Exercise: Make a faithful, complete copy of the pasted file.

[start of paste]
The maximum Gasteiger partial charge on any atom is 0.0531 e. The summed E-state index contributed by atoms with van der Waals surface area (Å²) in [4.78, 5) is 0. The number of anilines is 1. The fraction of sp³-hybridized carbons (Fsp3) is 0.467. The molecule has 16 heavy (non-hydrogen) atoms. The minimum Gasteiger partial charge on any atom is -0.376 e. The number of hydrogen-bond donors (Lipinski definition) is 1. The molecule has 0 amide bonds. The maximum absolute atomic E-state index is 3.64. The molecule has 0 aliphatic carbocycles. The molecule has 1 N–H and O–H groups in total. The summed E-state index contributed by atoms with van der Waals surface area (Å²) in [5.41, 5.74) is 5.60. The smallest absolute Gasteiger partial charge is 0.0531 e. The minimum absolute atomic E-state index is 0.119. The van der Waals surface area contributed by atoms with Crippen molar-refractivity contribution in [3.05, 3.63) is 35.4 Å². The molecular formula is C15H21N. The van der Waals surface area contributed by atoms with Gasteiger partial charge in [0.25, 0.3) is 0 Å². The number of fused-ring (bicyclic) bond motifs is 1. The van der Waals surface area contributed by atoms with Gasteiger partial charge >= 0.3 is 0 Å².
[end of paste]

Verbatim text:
The maximum Gasteiger partial charge on any atom is 0.0531 e. The summed E-state index contributed by atoms with van der Waals surface area (Å²) in [4.78, 5) is 0. The number of anilines is 1. The fraction of sp³-hybridized carbons (Fsp3) is 0.467. The molecule has 16 heavy (non-hydrogen) atoms. The minimum Gasteiger partial charge on any atom is -0.376 e. The number of hydrogen-bond donors (Lipinski definition) is 1. The molecule has 0 amide bonds. The maximum absolute atomic E-state index is 3.64. The molecule has 0 aliphatic carbocycles. The molecule has 1 N–H and O–H groups in total. The summed E-state index contributed by atoms with van der Waals surface area (Å²) in [5.41, 5.74) is 5.60. The smallest absolute Gasteiger partial charge is 0.0531 e. The minimum absolute atomic E-state index is 0.119. The van der Waals surface area contributed by atoms with Crippen molar-refractivity contribution in [3.05, 3.63) is 35.4 Å². The molecular formula is C15H21N. The van der Waals surface area contributed by atoms with Gasteiger partial charge in [0.25, 0.3) is 0 Å². The number of fused-ring (bicyclic) bond motifs is 1. The van der Waals surface area contributed by atoms with Gasteiger partial charge >= 0.3 is 0 Å².